.Bank on Security: Trade Groups Hope New Domains Boost Safe Banking
A coalition of financial-industry groups is about to launch what might be the most exclusive top-level domain on the internet, and getting one won't be easy. The reason it's so exclusive? Bankers hope to use .bank as a way to boost security and consumer trust.
The risks of spear phishing and identity theft are enough to make a lot of customers second-guess the emails they get from their banks.
But the banking industry sees a solution to this issue, and it involves a top-level domain. Last September, the Internet Corporation for Assigned Names and Numbers (ICANN) gave a coalition of industry groups—including the American Bankers Association (ABA) and the Financial Services Roundtable (FSR)—control over “.bank” in an effort to avoid an auction of the domain. The coalition also aims to take control of the similar “.insurance” domain.
“Our organizations took the lead on this to ensure that the banking industry—not outsiders—would operate ‘.bank,’ and that only legitimate members of the banking community could have a ‘.bank’ site,” ABA President and CEO Frank Keating said in a news release.
The coalition, fTLD Registry Services, will begin handing out the domains this year, but it won’t be as easy as hopping on GoDaddy—not by a long shot. Instead, companies vying for such access to the domain will have to meet a number of enhanced security requirements [PDF] that outline what both banks and domain registrars must do to make sure a company is deserving of such a domain. Beyond that, each company using a .bank domain will have to go through a re-evaluation process every two years or upon the expiration of a domain, and they can’t just pick any domain they want [PDF], either.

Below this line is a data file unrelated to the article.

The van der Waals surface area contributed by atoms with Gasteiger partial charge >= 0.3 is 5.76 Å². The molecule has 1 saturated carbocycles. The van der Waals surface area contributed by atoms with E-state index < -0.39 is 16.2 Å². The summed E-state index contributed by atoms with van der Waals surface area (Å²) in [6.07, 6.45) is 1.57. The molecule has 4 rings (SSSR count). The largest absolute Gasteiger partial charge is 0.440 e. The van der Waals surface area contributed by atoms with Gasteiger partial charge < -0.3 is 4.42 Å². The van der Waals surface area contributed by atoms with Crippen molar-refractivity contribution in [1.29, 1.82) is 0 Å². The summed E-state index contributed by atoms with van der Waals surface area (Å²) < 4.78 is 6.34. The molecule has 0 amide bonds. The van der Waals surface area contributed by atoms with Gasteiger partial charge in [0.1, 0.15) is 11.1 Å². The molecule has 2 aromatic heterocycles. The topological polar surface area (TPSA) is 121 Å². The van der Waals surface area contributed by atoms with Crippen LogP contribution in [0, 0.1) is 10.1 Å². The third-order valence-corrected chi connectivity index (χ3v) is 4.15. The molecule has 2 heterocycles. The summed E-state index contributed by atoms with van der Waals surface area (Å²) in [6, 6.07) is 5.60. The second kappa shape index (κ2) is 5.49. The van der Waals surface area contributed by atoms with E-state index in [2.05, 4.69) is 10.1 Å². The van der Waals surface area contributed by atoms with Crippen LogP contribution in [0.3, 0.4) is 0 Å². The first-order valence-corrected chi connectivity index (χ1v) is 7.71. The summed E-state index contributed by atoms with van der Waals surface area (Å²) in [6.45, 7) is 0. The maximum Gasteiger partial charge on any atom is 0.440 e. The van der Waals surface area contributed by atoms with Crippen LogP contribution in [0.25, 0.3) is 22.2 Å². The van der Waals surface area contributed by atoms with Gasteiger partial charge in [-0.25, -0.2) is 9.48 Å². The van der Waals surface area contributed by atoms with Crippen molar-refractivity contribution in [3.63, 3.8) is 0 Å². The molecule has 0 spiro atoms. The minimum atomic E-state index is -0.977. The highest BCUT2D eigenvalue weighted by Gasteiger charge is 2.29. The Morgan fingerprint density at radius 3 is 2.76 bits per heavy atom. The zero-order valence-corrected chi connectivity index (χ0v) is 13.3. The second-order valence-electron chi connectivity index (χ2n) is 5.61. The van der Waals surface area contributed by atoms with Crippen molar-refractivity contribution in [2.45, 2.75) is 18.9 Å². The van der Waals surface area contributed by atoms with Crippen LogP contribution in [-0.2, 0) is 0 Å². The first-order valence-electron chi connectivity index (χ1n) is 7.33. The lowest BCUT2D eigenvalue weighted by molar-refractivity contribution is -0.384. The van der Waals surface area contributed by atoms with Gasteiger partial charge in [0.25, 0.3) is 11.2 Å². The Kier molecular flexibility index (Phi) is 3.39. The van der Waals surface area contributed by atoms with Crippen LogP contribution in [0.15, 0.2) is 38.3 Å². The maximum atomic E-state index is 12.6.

Thus far, just two registrars, EnCirca and LexSynergy, have met the industry’s tough guidelines. The domains will go on sale in May as part of a sunrise period; they’ll go on general sale in June.
By implementing these high requirements, trade groups such as ABA and FSR hope to turn the top-level domain into a sign of trust, with a reputation that precedes it. This could prove especially helpful when it comes to email—a medium where phishing scams are common and so-called Nigerian princes are trying to access your bank account.
“An enhanced opportunity to communicate with people via email: that excites marketers,” ABA Senior Vice President of Risk Management Policy Doug Johnson said at a recent conference, according to American Banker.
But, although noble, the .bank domain may not be universal. Big-name banking firms such as Citibank have purchased top-level domains of their own, meaning they wouldn’t have a use for an alternative. For smaller players, however, the domain could prove a reputational boon—well, as long as consumers are willing to embrace top-level domains that don’t end in .com.
The banking industry isn’t alone in this strategy. The National Association of Realtors is in the midst of launching a .realtor domain that only its members can purchase.
Editor’s note: This article has been edited to include clarifications from fTLD Registry Services.